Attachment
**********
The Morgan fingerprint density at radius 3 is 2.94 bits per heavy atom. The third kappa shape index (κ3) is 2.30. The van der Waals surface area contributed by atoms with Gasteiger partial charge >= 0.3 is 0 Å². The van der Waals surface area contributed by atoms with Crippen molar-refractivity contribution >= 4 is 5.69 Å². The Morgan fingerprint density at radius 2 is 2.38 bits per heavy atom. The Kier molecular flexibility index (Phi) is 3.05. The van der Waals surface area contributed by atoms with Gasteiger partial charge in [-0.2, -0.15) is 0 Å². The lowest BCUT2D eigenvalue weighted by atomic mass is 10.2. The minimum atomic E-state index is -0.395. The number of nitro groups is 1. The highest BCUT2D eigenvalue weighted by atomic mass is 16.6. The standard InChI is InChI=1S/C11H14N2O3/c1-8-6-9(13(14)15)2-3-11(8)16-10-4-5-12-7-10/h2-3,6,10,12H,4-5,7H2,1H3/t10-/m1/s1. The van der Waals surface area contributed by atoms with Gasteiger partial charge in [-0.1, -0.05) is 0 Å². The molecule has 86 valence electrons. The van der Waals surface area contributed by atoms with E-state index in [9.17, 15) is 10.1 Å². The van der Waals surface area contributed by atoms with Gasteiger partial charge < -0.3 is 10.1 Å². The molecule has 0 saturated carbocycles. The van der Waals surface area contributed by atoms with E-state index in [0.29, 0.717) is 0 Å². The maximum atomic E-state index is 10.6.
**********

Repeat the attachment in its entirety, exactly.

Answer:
The Morgan fingerprint density at radius 3 is 2.94 bits per heavy atom. The third kappa shape index (κ3) is 2.30. The van der Waals surface area contributed by atoms with Gasteiger partial charge >= 0.3 is 0 Å². The van der Waals surface area contributed by atoms with Crippen molar-refractivity contribution >= 4 is 5.69 Å². The Morgan fingerprint density at radius 2 is 2.38 bits per heavy atom. The Kier molecular flexibility index (Phi) is 3.05. The van der Waals surface area contributed by atoms with Gasteiger partial charge in [-0.2, -0.15) is 0 Å². The lowest BCUT2D eigenvalue weighted by atomic mass is 10.2. The minimum atomic E-state index is -0.395. The number of nitro groups is 1. The highest BCUT2D eigenvalue weighted by atomic mass is 16.6. The standard InChI is InChI=1S/C11H14N2O3/c1-8-6-9(13(14)15)2-3-11(8)16-10-4-5-12-7-10/h2-3,6,10,12H,4-5,7H2,1H3/t10-/m1/s1. The van der Waals surface area contributed by atoms with Gasteiger partial charge in [-0.1, -0.05) is 0 Å². The molecule has 86 valence electrons. The van der Waals surface area contributed by atoms with E-state index in [9.17, 15) is 10.1 Å². The van der Waals surface area contributed by atoms with Gasteiger partial charge < -0.3 is 10.1 Å². The molecule has 0 saturated carbocycles. The van der Waals surface area contributed by atoms with E-state index in [0.29, 0.717) is 0 Å². The maximum atomic E-state index is 10.6.